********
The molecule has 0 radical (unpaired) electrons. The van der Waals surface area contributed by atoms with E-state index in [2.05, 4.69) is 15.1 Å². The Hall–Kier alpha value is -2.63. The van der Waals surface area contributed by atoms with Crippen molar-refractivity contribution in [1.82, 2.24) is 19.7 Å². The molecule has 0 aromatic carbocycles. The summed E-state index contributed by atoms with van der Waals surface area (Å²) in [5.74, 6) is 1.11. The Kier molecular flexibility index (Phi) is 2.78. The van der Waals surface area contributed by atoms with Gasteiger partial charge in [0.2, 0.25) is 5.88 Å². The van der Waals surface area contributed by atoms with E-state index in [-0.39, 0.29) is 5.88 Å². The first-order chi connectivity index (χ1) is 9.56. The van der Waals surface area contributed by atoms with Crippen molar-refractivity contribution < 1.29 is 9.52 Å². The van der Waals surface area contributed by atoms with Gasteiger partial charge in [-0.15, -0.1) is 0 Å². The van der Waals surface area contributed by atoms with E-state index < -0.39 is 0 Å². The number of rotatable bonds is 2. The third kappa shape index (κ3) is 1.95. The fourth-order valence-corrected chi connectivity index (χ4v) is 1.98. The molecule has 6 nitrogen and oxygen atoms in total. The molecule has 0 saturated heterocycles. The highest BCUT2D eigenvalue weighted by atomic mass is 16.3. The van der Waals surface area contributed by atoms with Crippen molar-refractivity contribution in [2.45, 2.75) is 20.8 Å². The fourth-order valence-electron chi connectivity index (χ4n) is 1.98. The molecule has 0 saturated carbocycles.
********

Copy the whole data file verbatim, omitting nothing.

The molecule has 0 radical (unpaired) electrons. The van der Waals surface area contributed by atoms with E-state index in [2.05, 4.69) is 15.1 Å². The Hall–Kier alpha value is -2.63. The van der Waals surface area contributed by atoms with Crippen molar-refractivity contribution in [1.82, 2.24) is 19.7 Å². The molecule has 0 aromatic carbocycles. The summed E-state index contributed by atoms with van der Waals surface area (Å²) in [5.74, 6) is 1.11. The Kier molecular flexibility index (Phi) is 2.78. The van der Waals surface area contributed by atoms with Gasteiger partial charge in [0.2, 0.25) is 5.88 Å². The van der Waals surface area contributed by atoms with E-state index in [-0.39, 0.29) is 5.88 Å². The first-order chi connectivity index (χ1) is 9.56. The van der Waals surface area contributed by atoms with Crippen molar-refractivity contribution < 1.29 is 9.52 Å². The van der Waals surface area contributed by atoms with Gasteiger partial charge in [-0.15, -0.1) is 0 Å². The van der Waals surface area contributed by atoms with E-state index < -0.39 is 0 Å². The number of rotatable bonds is 2. The third kappa shape index (κ3) is 1.95. The fourth-order valence-corrected chi connectivity index (χ4v) is 1.98. The molecule has 6 nitrogen and oxygen atoms in total. The molecule has 0 saturated heterocycles. The highest BCUT2D eigenvalue weighted by atomic mass is 16.3. The van der Waals surface area contributed by atoms with Crippen molar-refractivity contribution in [2.45, 2.75) is 20.8 Å². The fourth-order valence-electron chi connectivity index (χ4n) is 1.98. The molecule has 0 saturated carbocycles.